Could Your Lipstick Give You Lead Poisoning?
Beauty boost or health hazard? That’s the question women everywhere are asking in the wake of a new study from the U.S. Food and Drug Administration.
According to the Campaign for Safe Cosmetics, a coalition that advocates for healthier makeup and hygiene products, hundreds of popular lipsticks currently on the market have tested positive for lead, which can be toxic even in small amounts.
The Campaign reports that the FDA analyzed 400 different lipsticks and found low levels of lead in almost all of them. Maybelline’s “Color Sensational” Pink Petal was the worst offender, with 7.19 ppm (parts per million) — 275 times the amount found in the least-contaminated product, Wet & Wild’s Mega Mixers Lip Balm — but L’Oreal, CoverGirl, and Nars had products in the top five, too. The average lead content across all 400 brands (which include other drugstore lines, as well as high-end companies such as Dior, M.A.C., Chanel, and Lancome) was 1.11 ppm.
To put these numbers in context, the Environmental Protection Agency’s allowable maximum contaminant level (MCL) is 15 ppm in drinking water; 100 ppm in children’s toys. (There is currently no such regulation for makeup by either the EPA or the FDA.)
Consumer advocacy organizations like the Campaign for Safe Cosmetics have stricter standards, however. They’d like to see all MCLs set at zero, or as close to it as possible.
“There is no safe level of lead exposure,” Campaign co-founder Stacy Malkan told ABCNews.com, citing a recent report from the U.S. Centers for Disease Control and Prevention about the dangers of lead, which include blood and brain disorders in children. “It builds up in the body over time. A little bit every day is adding up and staying with you.”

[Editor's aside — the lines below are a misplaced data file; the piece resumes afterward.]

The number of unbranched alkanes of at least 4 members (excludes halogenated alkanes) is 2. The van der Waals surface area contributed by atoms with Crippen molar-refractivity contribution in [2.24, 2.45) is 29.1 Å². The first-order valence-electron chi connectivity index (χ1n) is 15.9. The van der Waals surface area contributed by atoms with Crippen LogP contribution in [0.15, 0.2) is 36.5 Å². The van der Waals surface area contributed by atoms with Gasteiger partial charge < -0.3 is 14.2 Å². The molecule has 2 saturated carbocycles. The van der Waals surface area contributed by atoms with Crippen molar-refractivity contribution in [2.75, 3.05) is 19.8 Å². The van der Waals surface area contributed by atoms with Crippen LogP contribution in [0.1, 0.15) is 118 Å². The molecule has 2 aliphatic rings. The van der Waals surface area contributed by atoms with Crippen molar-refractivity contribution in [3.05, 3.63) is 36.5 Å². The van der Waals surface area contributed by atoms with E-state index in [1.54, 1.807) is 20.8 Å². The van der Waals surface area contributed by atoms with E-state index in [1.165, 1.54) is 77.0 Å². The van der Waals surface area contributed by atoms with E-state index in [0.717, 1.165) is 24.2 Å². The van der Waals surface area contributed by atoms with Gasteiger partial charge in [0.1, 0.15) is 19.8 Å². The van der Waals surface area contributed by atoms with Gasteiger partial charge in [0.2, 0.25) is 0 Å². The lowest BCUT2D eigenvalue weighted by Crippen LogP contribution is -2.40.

Indeed, rumor has it that women swallow somewhere between three and nine pounds of lipstick over the course of their lifetime. Given that the average tube amounts to a mere three grams, however, you would have to ingest more than 150 entire sticks to swallow just one pound. So even if you slather on fresh color every morning — which as many as 81 percent of women do, according to a poll from the market research group Mintel — are you really in danger of consuming enough lipstick (and therefore lead) to put you at risk for poisoning?
The FDA says no — for now, at least. “[The study] did not find high levels of lead in lipstick,” the organization said in a statement to Reuters. “We developed and tested a method for measuring…and did not find levels that would raise health concerns.”
“The FDA’s independent study, which will be published in the May/June 2012 issue of the Journal of Cosmetic Science, confirms that lipsticks pose no safety concerns for the millions of women who use them daily,” L’Oreal representatives added. “The lead levels detected by the FDA in the study are also within the limits recommended by global public health authorities for cosmetics, including lipstick.”
Malkan, for her part, claims those “limits” are part of the problem. “When these companies are asked about these chemicals, they argue, ‘it’s legal, so it’s okay,’” she said. “That’s why we’re calling for the FDA to set a standard and give guidance to these companies for the best manufacturing practices.”